The above happened over 12 years ago. Why did it happen? Most likely because the client had extremely tough criteria and the recruiters were in a hurry - which they always are - to deliver. And people get so obsessive about how respondents answer particular questions they completely ignore the fact that they too are humans, just like the rest of us, who have their own agendas for becoming respondents. This agenda us usually money related.

Now for something hard to swallow. I have lived in with hundreds of households, both in my JWT days and my DDB days. All had ticked the correct boxes. All fitted narrowly defined criteria by the way they had responded to screeners.

In many cases when we presented back films (and in those days I didn't do jump cuts or short edits) the client would be seeing their segment for the first time in their OWN SETTING. And they would ask questions such as: Why does a C2D household have a flat screen TV and health club membership? (A: because they are on benefits and pay no taxes). Why is a 'healthy' household having a fry up breakfast on a Saturday??? (A: because they don't see it as unhealthy) And so it went. Clients would see their respondents in-situ for the first time and slump back in their seats at all they things they might have got wrong with the way they understood them.

It's worth saying that I have never cut out events and happenings which conflict with who the respondents are supposed to be. It's tempting to do because the last thing you need is to be accused of bad recruitment which will undermine just about everything you have done including each and every insight generated.

When clients do question recruitment, I so want to demonstrate to them that the same respondent can fit all of their segments depending on context. I so want give another presentation so they can see the different hats, attitudinal and other, worn by respondents depending on their moods and modes. And Ethnography is such a brilliant way of bringing these things to life. Yet we don't. We recruit and capture respondents like they are two dimensional beings with emotions, beliefs and values which are constant. HA!

You the reader have better things to do than read my ramblings here so I will get to the point. What is our mission for 2012? To develop features and tools for EthOS which will allow us to immerse ourselves into the mundane, ordinary realities of non-recruited people in the real world. Not respondents who have pledged to behave in a particular way by filling in a recruitment form. This is what 2012 has in store for us.

Happy 2012!


Thursday, December 22, 2011

Merry Christmas and a prosperous 2012

I'm writing this final post of 2011 through a stinking cold/cough/head cold. And tomorrow I have to drive the family all the way from Brussels to Leeds in West Yorkshire, UK, a distance of 455m or 700km.  So there. That's my whinge over with. Back to the post.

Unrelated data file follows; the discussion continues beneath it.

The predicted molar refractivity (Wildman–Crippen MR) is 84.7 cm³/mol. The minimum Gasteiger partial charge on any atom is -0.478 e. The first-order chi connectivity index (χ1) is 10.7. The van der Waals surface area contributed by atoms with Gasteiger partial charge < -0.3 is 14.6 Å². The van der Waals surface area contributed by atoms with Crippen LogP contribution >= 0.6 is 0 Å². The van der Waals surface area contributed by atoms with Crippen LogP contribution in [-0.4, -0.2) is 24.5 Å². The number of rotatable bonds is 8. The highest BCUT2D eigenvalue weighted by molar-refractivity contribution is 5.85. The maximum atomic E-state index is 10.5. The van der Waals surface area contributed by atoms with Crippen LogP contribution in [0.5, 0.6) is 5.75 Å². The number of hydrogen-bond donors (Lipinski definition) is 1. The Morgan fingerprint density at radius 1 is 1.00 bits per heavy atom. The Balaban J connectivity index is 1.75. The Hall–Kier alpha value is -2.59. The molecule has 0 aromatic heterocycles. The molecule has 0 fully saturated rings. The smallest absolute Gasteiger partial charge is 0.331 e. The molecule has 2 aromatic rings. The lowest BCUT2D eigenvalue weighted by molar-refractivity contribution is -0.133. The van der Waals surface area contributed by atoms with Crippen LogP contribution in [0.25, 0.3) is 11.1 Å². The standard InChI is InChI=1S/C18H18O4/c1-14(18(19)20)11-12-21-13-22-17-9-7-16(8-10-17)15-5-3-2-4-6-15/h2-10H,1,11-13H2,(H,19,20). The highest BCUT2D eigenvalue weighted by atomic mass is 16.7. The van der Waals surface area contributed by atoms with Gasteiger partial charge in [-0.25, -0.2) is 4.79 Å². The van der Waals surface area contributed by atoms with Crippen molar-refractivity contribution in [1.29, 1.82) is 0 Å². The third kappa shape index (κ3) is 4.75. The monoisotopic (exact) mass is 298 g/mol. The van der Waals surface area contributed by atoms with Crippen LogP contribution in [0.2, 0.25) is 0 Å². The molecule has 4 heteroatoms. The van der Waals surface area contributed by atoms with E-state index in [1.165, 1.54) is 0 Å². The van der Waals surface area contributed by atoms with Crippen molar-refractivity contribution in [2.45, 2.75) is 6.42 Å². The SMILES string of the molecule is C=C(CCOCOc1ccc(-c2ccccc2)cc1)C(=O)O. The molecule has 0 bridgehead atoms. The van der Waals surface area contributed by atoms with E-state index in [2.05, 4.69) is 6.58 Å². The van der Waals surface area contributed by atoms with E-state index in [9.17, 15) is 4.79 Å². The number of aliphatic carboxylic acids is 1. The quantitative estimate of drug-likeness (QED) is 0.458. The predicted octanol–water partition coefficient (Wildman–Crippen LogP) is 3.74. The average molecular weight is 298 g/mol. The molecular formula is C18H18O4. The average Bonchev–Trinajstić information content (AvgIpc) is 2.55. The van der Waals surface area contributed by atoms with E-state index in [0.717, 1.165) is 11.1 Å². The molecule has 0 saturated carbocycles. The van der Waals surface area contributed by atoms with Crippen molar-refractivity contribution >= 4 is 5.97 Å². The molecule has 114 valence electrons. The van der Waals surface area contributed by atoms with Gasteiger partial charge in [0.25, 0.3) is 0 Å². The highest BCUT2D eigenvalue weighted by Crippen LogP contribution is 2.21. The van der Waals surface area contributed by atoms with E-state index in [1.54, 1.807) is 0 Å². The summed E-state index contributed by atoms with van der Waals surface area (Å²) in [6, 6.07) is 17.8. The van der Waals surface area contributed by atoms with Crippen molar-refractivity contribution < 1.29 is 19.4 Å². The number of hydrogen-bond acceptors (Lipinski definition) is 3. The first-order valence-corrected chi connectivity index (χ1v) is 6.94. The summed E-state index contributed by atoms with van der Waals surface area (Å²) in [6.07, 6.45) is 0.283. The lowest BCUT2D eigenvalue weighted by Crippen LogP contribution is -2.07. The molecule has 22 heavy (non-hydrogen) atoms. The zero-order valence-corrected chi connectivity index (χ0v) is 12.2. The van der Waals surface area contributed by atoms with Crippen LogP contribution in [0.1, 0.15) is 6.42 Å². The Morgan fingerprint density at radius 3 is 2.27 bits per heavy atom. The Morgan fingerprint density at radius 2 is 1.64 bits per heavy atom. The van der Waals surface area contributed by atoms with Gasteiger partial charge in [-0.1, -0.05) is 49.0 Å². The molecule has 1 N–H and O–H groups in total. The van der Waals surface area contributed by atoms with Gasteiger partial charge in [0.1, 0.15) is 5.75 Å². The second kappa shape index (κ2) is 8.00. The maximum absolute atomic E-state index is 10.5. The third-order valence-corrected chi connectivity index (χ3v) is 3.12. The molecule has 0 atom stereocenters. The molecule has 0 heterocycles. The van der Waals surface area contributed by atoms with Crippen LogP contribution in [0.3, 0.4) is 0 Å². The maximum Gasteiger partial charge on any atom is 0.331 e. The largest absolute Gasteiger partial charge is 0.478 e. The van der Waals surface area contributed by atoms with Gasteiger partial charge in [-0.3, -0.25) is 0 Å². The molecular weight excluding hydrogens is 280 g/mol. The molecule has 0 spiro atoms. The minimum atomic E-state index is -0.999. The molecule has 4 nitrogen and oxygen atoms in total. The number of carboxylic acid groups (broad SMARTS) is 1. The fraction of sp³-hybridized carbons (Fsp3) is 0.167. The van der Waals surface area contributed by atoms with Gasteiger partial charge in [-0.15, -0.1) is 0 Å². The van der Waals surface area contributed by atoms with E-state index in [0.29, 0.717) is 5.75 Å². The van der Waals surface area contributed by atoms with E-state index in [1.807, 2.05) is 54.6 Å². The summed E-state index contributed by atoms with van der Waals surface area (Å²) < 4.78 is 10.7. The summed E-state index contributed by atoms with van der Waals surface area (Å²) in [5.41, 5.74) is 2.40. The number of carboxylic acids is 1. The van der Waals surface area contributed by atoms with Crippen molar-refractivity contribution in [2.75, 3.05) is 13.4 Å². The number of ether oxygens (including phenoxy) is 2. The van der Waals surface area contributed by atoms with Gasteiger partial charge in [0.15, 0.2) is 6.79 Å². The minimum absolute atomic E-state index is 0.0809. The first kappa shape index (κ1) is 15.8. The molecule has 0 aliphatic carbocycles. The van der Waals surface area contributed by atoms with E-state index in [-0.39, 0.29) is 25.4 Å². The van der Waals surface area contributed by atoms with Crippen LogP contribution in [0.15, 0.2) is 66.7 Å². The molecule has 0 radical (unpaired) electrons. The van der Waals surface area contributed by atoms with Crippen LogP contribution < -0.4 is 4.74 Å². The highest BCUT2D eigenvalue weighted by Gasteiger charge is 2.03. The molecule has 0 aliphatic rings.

What will 2012 bring? For us, it will bring wild apples. 2012 will be the year we turn our attention to understanding real people, in real places, doing real things in real time. You may ask, "But you already to this via EthOS don't you?" and I would reply, "Yes, but with recruited people. Not real people. Not people happily going about there lives who decide on a whim to share a nugget or nuggets with us by responding to tasks embedded in the things they touch, buy and stumble upon." OK I'm saying real people to be provocative. And you may well challenge me by saying you can't use respondents without screening them. Oh but that will come. Stay tuned and I shall demonstrate. 

So here's to a very special 2012 for all of us. Have a good one! 

Friday, December 9, 2011

It's time to LOOK under that bonnet

Any idea why people charge what they charge? It's about time you did have an idea.

Here is a great post by Jason Anderson of GameHex.


Wednesday, December 7, 2011

Selling EthOS

I met an independent qualitative researcher at the MRMW in Atlanta this summer just gone. She specialised in the Hispanic/Latino market in the US and we spoke at length about mobile research in general and the ways in which it added to and changed conventional qualitative research.

A few things about this individual which I picked up on immediately: she seriously knew her stuff - saw straight through a lot of the 'benefits' of mobile tools; she had some great clients which are a testimony to how good she is at what she does and her research methodology/approach was her way or the high way.

During the conference I noticed her also chatting with the QualVu people who were giving a demo of their platform. I asked if I could watch the demo and they graciously obliged knowing full well I was a competitor. If you must know, it was a fantastic demonstration which left me feeling a little sick.

Fast forward to two weeks ago when I received an email from this same lady. She is running a large study in the US with Mexican households and her client wants her to use a mobile platform of her choosing as a an experimental pilot into mobile. She sent me a briefing document too which was interesting. Audio was essential (separate from video) and the client didn't want the respondents to have to use their desk tops even once during the study. It was a mobile device only project. She also reeled off a load of new-to-me requirements which we don't yet offer.

I decided to play helpful and explained at length that we have a development road map and the features she is asking for won't go live for a few weeks at least. We explored ways of working around them while still using our platform and in the end I recommended she get in touch with the likes of QualVu and Revelation which may already offer the same features (not going to say which, so there!). She paused, and told me that she had already been in touch and none offered what she wanted. We were the closest yet.